As momentum builds for dynamic case management (DCM), confusion reigns about where it fits in the BPM landscape.  

It's a divisive issue, especially when a vendor has both a traditional BPM suite (BPMS) and a DCM product line – like IBM, or when – like Oracle – the BPMS vendor hasn't moved quickly to embrace case management. If, as a vendor, you have a abundance of BPMS riches or you haven't seriously considered DCM – or if you are a BPMS buyer – it's time to take DCM seriously.

Dynamic case management is the future of BPMS; vendors ignore it at their peril. Why? Simply put, it is more flexible, adaptable and people centered than the products that have come before. Just as integration-centric BPMS vendors added human capabilities to remain competitive (Software AG is a good example) – today's BPMS vendors must add DCM to meet the demand for new systems of engagement.

Forrester has written extensively about transforming processes from the outside-in – starting with the customer's experience. Once you do this, it's clear that many systems of engagement require a strong BPMS that supports employees to the max by giving them power to make decisions and change the routing of work on the fly. These processes also require analytics, not just for optimization, but also during run time to help employees make better decisions. These decisions also require unstructured information – like loan documents and customer on-boarding documents. Guess what? I just described a DCM solution.

Here's the BPMS landscape in three years:

  • Mainstream BPMS vendors will have added DCM. By this time, the BPMS vendors who resisted DCM (thinking it's just document management on steroids) will have recognized that DCM raises the bar. Adding DCM will not be easy but vendors will not want to be left behind.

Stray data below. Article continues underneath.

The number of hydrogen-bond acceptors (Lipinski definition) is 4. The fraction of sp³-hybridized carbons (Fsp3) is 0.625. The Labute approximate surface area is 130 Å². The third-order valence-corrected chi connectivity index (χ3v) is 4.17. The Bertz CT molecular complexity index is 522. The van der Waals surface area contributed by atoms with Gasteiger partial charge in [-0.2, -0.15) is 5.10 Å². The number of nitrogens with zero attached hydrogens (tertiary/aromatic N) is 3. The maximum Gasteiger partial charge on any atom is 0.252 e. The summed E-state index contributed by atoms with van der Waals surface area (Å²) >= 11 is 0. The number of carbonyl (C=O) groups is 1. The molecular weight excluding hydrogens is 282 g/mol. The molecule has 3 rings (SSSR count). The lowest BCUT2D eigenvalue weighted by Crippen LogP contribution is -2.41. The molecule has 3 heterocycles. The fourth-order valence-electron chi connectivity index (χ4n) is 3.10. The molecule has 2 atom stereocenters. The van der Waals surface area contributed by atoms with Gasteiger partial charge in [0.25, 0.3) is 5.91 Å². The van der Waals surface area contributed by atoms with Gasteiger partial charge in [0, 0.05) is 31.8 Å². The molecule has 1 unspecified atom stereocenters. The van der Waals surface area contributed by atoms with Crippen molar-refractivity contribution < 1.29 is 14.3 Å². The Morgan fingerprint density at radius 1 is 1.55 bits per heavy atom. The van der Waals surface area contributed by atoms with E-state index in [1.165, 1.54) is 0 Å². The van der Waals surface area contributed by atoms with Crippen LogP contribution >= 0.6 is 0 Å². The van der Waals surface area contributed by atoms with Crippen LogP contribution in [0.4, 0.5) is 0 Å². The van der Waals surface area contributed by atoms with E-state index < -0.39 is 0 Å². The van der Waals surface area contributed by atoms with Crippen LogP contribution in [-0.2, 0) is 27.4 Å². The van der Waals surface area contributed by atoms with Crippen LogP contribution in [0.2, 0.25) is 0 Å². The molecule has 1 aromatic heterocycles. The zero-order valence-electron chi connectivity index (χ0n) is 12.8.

• DCM vendors will become BPMS providers and the DCM category may disappear. Within three years, vendors will recognize that DCM is a use case of BPMS. They will re-orient their thinking and marketing, and will compete ferociously by offering rich BPMS solutions supporting service requests, investigations or incidents (the three segments of DCM).

What should a buyer do?

  1. Examine your processes to see how variable work actually is. If the ability to change within a process provides a competitive advantage, look at DCM.
  2. Talk with your DCM vendor about documents. If your so-called DCM vendor talks about managing documents and nothing else, run--they aren't really in DCM.  Instead they are a document management vendor with DCM aspirations.
  3. Evaluate all BPMS vendors against a DCM yardstick. If your need for change isn't high, still probe your vendor's commitment to DCM, because it will impact their long term success.

This blog originally appeared at Forrester Research.

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